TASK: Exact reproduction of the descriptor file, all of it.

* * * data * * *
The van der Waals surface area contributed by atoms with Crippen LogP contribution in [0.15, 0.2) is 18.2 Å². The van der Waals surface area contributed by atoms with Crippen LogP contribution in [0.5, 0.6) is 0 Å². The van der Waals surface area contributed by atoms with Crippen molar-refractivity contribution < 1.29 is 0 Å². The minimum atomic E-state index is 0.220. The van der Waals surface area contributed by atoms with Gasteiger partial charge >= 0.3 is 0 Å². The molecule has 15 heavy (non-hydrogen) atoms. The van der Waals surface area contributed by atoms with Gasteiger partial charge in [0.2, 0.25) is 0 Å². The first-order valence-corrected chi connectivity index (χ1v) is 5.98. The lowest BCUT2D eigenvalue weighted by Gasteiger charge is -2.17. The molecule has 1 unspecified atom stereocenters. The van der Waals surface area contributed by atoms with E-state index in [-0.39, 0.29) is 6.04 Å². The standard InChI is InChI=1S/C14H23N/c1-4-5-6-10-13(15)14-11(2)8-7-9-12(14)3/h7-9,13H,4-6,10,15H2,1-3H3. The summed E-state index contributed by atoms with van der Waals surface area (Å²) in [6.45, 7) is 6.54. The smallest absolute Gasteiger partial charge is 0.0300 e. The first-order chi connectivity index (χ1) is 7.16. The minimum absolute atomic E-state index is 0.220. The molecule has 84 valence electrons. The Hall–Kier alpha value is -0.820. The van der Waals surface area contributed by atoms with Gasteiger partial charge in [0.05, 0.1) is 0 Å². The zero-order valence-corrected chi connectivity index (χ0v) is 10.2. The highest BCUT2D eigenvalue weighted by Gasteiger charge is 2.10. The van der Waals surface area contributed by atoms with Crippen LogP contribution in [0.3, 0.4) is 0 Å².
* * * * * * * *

The van der Waals surface area contributed by atoms with Crippen LogP contribution in [0.15, 0.2) is 18.2 Å². The van der Waals surface area contributed by atoms with Crippen LogP contribution in [0.5, 0.6) is 0 Å². The van der Waals surface area contributed by atoms with Crippen molar-refractivity contribution < 1.29 is 0 Å². The minimum atomic E-state index is 0.220. The van der Waals surface area contributed by atoms with Gasteiger partial charge >= 0.3 is 0 Å². The molecule has 15 heavy (non-hydrogen) atoms. The van der Waals surface area contributed by atoms with Gasteiger partial charge in [0.2, 0.25) is 0 Å². The first-order valence-corrected chi connectivity index (χ1v) is 5.98. The lowest BCUT2D eigenvalue weighted by Gasteiger charge is -2.17. The molecule has 1 unspecified atom stereocenters. The van der Waals surface area contributed by atoms with E-state index in [-0.39, 0.29) is 6.04 Å². The standard InChI is InChI=1S/C14H23N/c1-4-5-6-10-13(15)14-11(2)8-7-9-12(14)3/h7-9,13H,4-6,10,15H2,1-3H3. The summed E-state index contributed by atoms with van der Waals surface area (Å²) in [6.45, 7) is 6.54. The smallest absolute Gasteiger partial charge is 0.0300 e. The first-order chi connectivity index (χ1) is 7.16. The minimum absolute atomic E-state index is 0.220. The molecule has 84 valence electrons. The Hall–Kier alpha value is -0.820. The van der Waals surface area contributed by atoms with Gasteiger partial charge in [0.05, 0.1) is 0 Å². The zero-order valence-corrected chi connectivity index (χ0v) is 10.2. The highest BCUT2D eigenvalue weighted by Gasteiger charge is 2.10. The van der Waals surface area contributed by atoms with Crippen LogP contribution in [0.3, 0.4) is 0 Å².